So-called Brexit survival kits costing almost £300 are being sold ahead of the UK leaving the EU.
The packs include enough freeze-dried food to last 30 days, a water filter and fire starting gel.
Lynda Mayall, 61, said she bought a box to supplement her stocks of tinned food and toilet roll as she feared there may be "chaos" in the months after Brexit.
A government spokesperson said there was "no need" to stockpile any of the items in the box.
A number of Brexit survival-themed products have appeared for sale and several online discussion groups have been set up.
More than 3,500 people have joined the Facebook group 48% Preppers which says it discusses "the practical preparations people are making for life after Brexit".
Meanwhile a "Prepping for Brexit" page on Mumsnet has more than 250 posts with members saying they plan to stock up on everything from medication, toiletries and nappies to hair dye and tobacco.
'Does it matter if I'm being overly anxious?'
Lynda Mayall, 61, who lives near Wakefield, bought a kit after hearing reports of how the UK may struggle post-Brexit.
"I'm not worried about Brexit, I'm worried about the aftermath," she said.
"I feel that there's going to be a bit of chaos for the first six months until border controls are sorted.
"I've always been a person that feels it is important to make sure I've got supplies in and there's been times in the past when myself and my children have had to live on emergency food storage because we've had no money coming in.
"Does it matter if I'm being overly anxious? This stuff lives for 25 years so it's not going to go off and it means I've got something there to protect me in times of need and trouble."
James Blake said since his company, Emergency Food Storage UK, launched the Brexit Box last month he had sold more than 600.
"We tried to put a box together that gives people the basics they would need, it's got 60 portions of main meals plus 48 portions of meat, a water filter and a fire starter in case they need to heat the water," he said.
Asked if he thought he was profiteering from people's concerns about the impact of leaving the EU, he said: "The fear has been around ever since the vote happened because nobody knows what is really going to happen.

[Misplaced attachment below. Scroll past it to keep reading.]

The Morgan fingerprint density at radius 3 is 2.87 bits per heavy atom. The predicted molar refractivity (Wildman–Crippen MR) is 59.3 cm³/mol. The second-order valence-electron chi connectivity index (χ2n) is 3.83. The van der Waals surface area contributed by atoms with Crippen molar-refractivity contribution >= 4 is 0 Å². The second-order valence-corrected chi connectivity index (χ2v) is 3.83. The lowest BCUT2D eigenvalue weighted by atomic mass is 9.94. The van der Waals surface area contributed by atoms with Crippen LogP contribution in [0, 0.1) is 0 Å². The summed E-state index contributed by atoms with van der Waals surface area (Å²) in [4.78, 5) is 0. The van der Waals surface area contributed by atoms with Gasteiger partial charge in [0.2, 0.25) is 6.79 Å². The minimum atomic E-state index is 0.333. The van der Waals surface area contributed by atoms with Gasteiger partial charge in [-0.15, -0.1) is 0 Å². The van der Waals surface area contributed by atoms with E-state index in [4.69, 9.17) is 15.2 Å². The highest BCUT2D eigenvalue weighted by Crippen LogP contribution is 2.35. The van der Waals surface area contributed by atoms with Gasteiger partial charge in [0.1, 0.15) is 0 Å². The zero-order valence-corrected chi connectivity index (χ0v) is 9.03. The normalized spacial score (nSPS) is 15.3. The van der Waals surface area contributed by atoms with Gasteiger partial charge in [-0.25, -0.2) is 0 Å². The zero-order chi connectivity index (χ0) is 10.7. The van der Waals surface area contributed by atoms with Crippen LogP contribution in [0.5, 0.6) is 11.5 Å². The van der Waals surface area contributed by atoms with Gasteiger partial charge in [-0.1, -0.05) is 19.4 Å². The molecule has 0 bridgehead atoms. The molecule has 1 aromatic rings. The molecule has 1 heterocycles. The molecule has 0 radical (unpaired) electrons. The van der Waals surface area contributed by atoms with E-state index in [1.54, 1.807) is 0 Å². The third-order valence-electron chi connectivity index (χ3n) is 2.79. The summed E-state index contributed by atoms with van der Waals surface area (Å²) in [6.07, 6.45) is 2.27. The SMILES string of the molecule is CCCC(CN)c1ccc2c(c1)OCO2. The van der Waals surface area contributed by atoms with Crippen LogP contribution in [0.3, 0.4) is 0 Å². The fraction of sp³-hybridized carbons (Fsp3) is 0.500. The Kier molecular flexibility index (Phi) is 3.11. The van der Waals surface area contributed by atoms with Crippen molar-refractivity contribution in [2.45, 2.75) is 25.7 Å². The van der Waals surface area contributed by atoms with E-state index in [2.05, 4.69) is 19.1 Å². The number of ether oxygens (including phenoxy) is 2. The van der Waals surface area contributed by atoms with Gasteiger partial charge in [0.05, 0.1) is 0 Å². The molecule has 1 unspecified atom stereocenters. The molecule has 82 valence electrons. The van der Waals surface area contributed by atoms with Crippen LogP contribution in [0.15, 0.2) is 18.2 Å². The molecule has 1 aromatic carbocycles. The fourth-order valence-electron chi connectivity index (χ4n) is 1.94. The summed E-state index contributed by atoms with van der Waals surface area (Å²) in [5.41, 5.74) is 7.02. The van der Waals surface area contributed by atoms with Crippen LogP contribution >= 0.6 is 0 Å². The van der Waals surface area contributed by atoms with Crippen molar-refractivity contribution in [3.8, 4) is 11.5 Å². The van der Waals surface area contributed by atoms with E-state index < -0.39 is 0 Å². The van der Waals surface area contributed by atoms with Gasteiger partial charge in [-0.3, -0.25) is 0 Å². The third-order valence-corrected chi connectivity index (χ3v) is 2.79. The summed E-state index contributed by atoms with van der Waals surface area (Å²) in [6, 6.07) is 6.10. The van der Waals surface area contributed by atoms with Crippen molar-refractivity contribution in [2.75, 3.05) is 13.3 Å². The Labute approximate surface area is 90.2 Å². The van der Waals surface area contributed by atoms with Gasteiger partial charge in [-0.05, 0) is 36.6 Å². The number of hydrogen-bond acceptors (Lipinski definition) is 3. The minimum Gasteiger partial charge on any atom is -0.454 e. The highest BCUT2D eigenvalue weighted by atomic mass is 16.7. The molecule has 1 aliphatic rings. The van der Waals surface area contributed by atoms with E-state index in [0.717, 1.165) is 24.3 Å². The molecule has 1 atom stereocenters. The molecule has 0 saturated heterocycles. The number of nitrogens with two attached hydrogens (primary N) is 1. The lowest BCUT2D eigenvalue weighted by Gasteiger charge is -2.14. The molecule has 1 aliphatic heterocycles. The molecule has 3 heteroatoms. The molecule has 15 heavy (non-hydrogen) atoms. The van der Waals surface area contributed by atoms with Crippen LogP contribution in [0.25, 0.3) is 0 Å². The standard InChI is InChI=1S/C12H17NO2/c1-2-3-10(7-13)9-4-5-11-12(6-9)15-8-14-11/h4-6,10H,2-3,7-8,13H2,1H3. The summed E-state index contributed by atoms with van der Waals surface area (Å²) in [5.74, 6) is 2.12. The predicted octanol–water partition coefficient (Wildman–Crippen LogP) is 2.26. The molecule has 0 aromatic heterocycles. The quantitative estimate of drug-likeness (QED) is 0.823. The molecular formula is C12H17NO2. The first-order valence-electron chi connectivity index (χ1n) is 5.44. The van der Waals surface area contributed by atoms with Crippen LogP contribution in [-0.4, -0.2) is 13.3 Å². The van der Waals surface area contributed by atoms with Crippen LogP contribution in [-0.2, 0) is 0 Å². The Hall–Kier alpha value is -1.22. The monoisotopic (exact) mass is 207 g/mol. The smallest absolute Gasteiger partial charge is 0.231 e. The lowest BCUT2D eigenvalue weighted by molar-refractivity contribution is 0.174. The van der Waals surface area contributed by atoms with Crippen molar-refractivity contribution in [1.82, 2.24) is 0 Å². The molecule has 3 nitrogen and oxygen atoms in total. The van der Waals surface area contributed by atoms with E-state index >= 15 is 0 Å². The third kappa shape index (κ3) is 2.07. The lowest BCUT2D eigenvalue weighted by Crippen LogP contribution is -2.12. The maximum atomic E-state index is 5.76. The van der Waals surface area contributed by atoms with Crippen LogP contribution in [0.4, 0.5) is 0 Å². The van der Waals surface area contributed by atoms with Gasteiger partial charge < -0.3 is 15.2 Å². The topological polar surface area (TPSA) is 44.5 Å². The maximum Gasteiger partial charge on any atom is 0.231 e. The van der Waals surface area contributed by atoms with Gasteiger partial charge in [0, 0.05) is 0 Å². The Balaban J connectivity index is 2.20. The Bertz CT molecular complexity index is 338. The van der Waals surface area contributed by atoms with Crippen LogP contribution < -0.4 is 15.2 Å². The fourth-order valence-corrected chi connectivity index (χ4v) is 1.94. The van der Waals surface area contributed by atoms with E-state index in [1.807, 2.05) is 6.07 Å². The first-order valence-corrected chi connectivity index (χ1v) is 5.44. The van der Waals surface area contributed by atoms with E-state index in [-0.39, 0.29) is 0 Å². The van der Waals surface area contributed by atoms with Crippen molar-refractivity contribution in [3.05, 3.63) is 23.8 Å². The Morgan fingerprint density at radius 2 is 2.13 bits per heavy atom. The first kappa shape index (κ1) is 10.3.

"Having something like this in place actually helps calm somebody's fears a little bit because they know they have done something to prepare for what may come.
"It's just being that little bit more prepared and having that little bit more wiggle room."
Prof Tim Benton, an expert in food systems from the University of Leeds, said he did not foresee the UK running out of food but believed there could be "situations where we cannot reliably get what we expect to see on the shelves on a daily basis".
He said the most likely disruption would be caused by panic buying and urged people not to "overreact".
However, he said it was "almost inevitable" that food supply would be affected in a "painful Brexit"
Andrew Large, director general of the Confederation of Paper Industries, told Politics Live that while a "lot of work" is taking place to avoid a shortage in toilet roll it was possible.
"If there's a no-deal Brexit, if there are real problems of congestion at the ports then, along with an awful lot of other products that are heavily imported into the UK, there will be problems with the supply of toilet paper," he said.
A government spokesperson said: "People don't need to stockpile food, water filters or fire starters.
"The UK has a strong level of food security built upon a diverse range of sources including strong domestic production and imports from third countries. This will continue to be the case whether we leave the EU with or without a deal."